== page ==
The modern discovery of the underground river of Jeita in 1836 is credited to Reverend William Thomson (an American missionary) who ventured some 50 metres (160 ft) into the cave. Reaching the underground river, he fired a shot from his gun and the resulting echoes convinced him that he had found a cavern of major importance.[2]

In 1873 W.J. Maxwell and H.G. Huxley, engineers with the Beirut Water Company, and their friend Reverend Daniel Bliss, president of the Syrian Protestant College (later the American University of Beirut) explored these caverns. In two expeditions carried out in 1873 and 1874, they penetrated 1,060 metres (3,480 ft) into the grotto before finding their progress blocked by an underground waterfall.[2] The waterfall became known as "Hell's Rapids", as the torrents break onto razor sharp rocks.[2] Dr. Bliss, Mr. Maxwell, and the other engineers recorded their names and the year on "Maxwell's Column", a great limestone pillar some 625 metres (2,051 ft) from the entrance. About 200 metres (660 ft) further on, in the so-called "Pantheon", they wrote their names and details of the expedition on paper, sealed it in a bottle and placed it on top of a stalagmite. The lime-impregnated water has since covered the bottle with a thin white film, permanently fixing it to the stone.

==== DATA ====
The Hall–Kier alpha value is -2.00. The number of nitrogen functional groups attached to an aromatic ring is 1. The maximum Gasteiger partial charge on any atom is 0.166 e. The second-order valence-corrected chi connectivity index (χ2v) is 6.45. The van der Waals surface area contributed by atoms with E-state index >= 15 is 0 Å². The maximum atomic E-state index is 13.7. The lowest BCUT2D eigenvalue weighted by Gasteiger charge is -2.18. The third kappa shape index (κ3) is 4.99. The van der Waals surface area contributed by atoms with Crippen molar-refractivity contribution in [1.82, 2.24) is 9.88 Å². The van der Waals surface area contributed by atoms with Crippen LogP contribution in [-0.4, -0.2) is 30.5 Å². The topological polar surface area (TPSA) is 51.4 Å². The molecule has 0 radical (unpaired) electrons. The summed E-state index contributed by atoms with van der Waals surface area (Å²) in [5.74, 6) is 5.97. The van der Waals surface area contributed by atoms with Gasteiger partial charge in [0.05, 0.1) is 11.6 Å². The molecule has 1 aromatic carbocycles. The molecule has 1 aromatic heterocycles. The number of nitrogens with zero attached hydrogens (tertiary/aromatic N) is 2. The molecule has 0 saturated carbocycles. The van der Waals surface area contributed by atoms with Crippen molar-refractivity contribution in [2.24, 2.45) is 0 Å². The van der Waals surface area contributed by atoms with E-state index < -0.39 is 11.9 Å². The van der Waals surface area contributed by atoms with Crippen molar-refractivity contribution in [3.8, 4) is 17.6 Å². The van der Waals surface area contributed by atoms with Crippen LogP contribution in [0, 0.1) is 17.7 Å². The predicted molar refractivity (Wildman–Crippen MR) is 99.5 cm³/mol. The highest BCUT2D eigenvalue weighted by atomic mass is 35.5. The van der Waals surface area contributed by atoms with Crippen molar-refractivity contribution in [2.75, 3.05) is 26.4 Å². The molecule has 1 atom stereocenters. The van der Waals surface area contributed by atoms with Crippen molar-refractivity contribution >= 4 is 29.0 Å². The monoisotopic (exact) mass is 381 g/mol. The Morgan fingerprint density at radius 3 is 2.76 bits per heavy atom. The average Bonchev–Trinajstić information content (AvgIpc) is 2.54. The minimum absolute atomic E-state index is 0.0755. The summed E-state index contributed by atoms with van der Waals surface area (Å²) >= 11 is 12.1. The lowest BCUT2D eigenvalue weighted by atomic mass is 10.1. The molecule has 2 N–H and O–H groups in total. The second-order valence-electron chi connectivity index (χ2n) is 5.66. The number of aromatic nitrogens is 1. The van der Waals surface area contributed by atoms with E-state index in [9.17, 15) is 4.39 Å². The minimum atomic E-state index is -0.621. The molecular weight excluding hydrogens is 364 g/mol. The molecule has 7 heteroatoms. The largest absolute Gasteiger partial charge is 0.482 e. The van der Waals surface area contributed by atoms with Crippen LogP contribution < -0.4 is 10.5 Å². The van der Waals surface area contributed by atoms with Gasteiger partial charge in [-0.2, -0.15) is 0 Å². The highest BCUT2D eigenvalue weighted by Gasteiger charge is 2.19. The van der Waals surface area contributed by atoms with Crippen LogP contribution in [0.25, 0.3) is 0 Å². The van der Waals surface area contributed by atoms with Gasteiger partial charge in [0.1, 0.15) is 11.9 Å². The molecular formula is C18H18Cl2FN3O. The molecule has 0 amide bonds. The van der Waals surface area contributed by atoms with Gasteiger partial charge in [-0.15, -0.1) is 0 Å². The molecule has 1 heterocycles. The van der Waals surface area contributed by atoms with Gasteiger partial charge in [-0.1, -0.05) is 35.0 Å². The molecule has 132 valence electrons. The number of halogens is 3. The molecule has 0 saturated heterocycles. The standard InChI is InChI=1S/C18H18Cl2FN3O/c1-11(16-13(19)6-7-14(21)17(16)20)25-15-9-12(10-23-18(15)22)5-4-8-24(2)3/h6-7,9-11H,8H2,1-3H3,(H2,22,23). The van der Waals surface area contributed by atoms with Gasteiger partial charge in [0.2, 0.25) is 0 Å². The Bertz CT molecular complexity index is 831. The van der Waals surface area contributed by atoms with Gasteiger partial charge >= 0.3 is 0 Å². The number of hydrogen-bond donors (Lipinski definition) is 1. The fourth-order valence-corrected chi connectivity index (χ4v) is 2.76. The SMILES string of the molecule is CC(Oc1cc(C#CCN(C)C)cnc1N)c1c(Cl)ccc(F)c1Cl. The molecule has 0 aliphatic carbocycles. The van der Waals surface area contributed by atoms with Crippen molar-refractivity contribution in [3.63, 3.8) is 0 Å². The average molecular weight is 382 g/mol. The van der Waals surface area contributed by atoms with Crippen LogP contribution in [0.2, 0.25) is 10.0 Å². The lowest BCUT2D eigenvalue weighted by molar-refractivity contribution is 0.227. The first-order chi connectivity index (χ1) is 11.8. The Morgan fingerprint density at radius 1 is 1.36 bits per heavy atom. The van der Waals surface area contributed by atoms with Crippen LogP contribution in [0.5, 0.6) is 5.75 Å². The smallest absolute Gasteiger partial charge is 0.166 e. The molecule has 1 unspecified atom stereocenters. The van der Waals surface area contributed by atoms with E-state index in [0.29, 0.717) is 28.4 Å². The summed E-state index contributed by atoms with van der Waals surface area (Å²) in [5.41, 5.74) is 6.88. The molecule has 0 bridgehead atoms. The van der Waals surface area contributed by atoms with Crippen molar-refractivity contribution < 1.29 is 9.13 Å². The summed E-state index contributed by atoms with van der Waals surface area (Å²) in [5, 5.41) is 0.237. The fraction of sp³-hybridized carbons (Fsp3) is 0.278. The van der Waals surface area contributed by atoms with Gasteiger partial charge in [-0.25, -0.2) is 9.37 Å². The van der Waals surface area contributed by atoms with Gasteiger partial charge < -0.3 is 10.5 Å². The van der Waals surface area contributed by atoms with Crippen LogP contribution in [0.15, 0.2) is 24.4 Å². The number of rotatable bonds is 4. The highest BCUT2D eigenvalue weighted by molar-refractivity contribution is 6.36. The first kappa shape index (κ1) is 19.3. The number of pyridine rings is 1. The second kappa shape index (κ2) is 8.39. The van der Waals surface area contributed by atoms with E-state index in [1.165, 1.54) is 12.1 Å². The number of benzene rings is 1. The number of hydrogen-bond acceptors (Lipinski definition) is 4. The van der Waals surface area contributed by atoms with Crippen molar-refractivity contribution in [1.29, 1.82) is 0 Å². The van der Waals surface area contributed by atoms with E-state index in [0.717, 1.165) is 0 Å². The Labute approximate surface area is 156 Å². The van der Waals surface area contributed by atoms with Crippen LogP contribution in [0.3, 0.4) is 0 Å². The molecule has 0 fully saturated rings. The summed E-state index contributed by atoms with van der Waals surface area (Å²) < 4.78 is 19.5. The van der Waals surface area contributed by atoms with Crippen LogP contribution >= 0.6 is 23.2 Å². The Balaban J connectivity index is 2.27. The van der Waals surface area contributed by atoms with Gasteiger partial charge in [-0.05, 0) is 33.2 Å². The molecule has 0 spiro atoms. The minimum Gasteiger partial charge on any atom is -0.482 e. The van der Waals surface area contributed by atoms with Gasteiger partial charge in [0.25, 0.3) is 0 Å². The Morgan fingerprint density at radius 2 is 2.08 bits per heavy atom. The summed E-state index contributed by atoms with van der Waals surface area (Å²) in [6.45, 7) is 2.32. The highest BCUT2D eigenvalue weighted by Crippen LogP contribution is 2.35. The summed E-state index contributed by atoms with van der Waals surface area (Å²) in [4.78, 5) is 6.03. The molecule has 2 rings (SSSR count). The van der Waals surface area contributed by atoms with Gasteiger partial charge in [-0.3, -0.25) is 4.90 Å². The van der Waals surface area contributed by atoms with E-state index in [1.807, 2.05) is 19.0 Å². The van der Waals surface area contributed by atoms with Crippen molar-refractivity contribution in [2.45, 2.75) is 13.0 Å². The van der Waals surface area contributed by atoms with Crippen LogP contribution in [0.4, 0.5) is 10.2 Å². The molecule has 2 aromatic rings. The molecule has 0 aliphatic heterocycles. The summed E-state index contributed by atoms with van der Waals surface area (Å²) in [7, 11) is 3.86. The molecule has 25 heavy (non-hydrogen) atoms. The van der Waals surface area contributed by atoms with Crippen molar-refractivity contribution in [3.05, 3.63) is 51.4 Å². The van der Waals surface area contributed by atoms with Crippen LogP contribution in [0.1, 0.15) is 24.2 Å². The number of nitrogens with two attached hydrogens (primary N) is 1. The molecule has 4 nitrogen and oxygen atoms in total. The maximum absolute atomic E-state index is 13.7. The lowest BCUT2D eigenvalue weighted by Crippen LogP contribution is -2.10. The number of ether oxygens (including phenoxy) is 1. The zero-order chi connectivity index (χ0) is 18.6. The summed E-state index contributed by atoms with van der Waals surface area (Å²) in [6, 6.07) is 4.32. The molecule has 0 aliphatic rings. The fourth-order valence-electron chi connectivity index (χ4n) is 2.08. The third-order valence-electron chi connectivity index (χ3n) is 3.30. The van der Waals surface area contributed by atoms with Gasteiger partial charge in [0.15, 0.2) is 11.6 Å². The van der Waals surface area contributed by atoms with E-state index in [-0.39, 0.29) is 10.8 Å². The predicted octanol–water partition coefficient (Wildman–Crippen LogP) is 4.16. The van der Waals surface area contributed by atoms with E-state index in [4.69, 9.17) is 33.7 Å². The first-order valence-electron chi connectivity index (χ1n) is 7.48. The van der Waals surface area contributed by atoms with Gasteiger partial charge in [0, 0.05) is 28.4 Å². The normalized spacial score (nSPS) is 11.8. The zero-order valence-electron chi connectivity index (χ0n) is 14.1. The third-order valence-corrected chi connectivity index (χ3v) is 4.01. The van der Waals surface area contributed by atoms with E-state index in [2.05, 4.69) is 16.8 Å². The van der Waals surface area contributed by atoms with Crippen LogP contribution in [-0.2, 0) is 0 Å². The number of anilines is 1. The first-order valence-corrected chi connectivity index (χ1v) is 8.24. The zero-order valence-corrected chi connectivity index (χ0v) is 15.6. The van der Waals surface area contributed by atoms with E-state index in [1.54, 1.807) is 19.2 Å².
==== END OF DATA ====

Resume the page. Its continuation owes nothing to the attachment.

Between 1892 and 1940 further expeditions were carried out by English, American, and French explorers. Their expeditions brought them to a depth of 1,750 metres (5,740 ft).

Since the 1940s, Lebanese explorers have pushed even deeper into the Jeita grotto. Many of these spelunkers are members of the Speleo Club du Liban (Lebanese Caving Club) founded in 1951 by the first Lebanese speleologist Lionel Ghorra.[3] Their expeditions revealed a great underground system which is now explored to an overall length of nearly 9 kilometres (5.6 mi).[4][5][6]

In 1958 the lower caverns were opened to the public, meanwhile exploration was still underway mainly by the Lebanese Caving Club. This exploration led to the discovery of the elevated dry branch of the grotto later referred to as the upper galleries.[4]

In 1962, the Spéléo Club contributed to a study of the upper galleries aiming to provide an access tunnel which was to be dug for touristic development purposes. Work on the access tunnel was begun in 1968.[3] Its opening was followed by the installation of a series of walkways which permitted tourists safe access to the upper galleries without disturbing the natural landscape.[7]